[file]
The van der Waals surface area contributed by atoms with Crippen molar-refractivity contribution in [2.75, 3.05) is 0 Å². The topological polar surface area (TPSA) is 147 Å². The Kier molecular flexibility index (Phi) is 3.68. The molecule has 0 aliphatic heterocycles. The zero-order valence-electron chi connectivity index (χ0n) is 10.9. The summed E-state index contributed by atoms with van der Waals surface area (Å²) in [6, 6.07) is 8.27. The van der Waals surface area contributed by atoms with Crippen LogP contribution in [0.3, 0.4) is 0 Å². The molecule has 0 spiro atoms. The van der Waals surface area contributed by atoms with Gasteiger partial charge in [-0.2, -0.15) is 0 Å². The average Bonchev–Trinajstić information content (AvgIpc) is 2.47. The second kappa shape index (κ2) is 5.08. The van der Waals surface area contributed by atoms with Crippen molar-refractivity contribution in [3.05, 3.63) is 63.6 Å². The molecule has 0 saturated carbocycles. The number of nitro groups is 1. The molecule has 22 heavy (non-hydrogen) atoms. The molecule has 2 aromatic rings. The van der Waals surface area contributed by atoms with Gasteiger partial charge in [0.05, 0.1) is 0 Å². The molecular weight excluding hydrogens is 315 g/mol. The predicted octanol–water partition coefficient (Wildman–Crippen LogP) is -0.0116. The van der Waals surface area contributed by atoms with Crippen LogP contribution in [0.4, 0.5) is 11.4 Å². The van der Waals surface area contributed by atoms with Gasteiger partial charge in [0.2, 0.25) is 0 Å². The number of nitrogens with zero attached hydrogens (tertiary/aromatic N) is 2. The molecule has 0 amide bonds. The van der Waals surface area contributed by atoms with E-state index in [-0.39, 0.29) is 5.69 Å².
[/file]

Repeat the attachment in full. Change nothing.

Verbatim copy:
The van der Waals surface area contributed by atoms with Crippen molar-refractivity contribution in [2.75, 3.05) is 0 Å². The topological polar surface area (TPSA) is 147 Å². The Kier molecular flexibility index (Phi) is 3.68. The molecule has 0 aliphatic heterocycles. The zero-order valence-electron chi connectivity index (χ0n) is 10.9. The summed E-state index contributed by atoms with van der Waals surface area (Å²) in [6, 6.07) is 8.27. The van der Waals surface area contributed by atoms with Crippen LogP contribution in [0.3, 0.4) is 0 Å². The molecule has 0 spiro atoms. The van der Waals surface area contributed by atoms with Gasteiger partial charge in [-0.2, -0.15) is 0 Å². The average Bonchev–Trinajstić information content (AvgIpc) is 2.47. The second kappa shape index (κ2) is 5.08. The van der Waals surface area contributed by atoms with Crippen molar-refractivity contribution in [3.05, 3.63) is 63.6 Å². The molecule has 0 saturated carbocycles. The number of nitro groups is 1. The molecule has 22 heavy (non-hydrogen) atoms. The molecule has 2 aromatic rings. The van der Waals surface area contributed by atoms with Gasteiger partial charge in [0.05, 0.1) is 0 Å². The molecular weight excluding hydrogens is 315 g/mol. The predicted octanol–water partition coefficient (Wildman–Crippen LogP) is -0.0116. The van der Waals surface area contributed by atoms with Crippen LogP contribution in [0.4, 0.5) is 11.4 Å². The van der Waals surface area contributed by atoms with Gasteiger partial charge in [0.2, 0.25) is 0 Å². The number of nitrogens with zero attached hydrogens (tertiary/aromatic N) is 2. The molecule has 0 amide bonds. The van der Waals surface area contributed by atoms with E-state index in [-0.39, 0.29) is 5.69 Å².